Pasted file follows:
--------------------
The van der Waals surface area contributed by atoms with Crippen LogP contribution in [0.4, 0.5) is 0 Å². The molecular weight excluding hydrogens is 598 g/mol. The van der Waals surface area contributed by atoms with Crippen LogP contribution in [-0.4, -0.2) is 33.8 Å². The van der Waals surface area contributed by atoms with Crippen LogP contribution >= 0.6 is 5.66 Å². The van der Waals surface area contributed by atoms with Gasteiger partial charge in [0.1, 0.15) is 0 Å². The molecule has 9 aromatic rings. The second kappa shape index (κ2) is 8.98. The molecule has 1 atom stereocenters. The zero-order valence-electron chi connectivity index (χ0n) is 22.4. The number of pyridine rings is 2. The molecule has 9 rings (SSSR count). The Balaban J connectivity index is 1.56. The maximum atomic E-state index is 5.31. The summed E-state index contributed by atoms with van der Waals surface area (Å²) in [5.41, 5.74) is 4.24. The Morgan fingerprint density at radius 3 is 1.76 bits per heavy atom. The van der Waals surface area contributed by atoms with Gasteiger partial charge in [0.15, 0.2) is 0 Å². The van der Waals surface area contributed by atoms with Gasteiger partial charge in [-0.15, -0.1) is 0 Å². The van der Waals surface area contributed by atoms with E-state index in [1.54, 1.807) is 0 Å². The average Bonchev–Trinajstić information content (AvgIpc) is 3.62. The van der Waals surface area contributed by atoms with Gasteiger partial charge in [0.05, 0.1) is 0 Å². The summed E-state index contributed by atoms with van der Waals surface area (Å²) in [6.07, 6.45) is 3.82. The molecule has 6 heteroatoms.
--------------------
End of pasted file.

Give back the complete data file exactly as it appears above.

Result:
The van der Waals surface area contributed by atoms with Crippen LogP contribution in [0.4, 0.5) is 0 Å². The molecular weight excluding hydrogens is 598 g/mol. The van der Waals surface area contributed by atoms with Crippen LogP contribution in [-0.4, -0.2) is 33.8 Å². The van der Waals surface area contributed by atoms with Crippen LogP contribution >= 0.6 is 5.66 Å². The van der Waals surface area contributed by atoms with Gasteiger partial charge in [0.1, 0.15) is 0 Å². The molecule has 9 aromatic rings. The second kappa shape index (κ2) is 8.98. The molecule has 1 atom stereocenters. The zero-order valence-electron chi connectivity index (χ0n) is 22.4. The number of pyridine rings is 2. The molecule has 9 rings (SSSR count). The Balaban J connectivity index is 1.56. The maximum atomic E-state index is 5.31. The summed E-state index contributed by atoms with van der Waals surface area (Å²) in [5.41, 5.74) is 4.24. The Morgan fingerprint density at radius 3 is 1.76 bits per heavy atom. The van der Waals surface area contributed by atoms with Gasteiger partial charge in [0.15, 0.2) is 0 Å². The van der Waals surface area contributed by atoms with Gasteiger partial charge in [-0.15, -0.1) is 0 Å². The van der Waals surface area contributed by atoms with E-state index in [1.54, 1.807) is 0 Å². The average Bonchev–Trinajstić information content (AvgIpc) is 3.62. The van der Waals surface area contributed by atoms with Gasteiger partial charge in [0.05, 0.1) is 0 Å². The summed E-state index contributed by atoms with van der Waals surface area (Å²) in [6.07, 6.45) is 3.82. The molecule has 6 heteroatoms.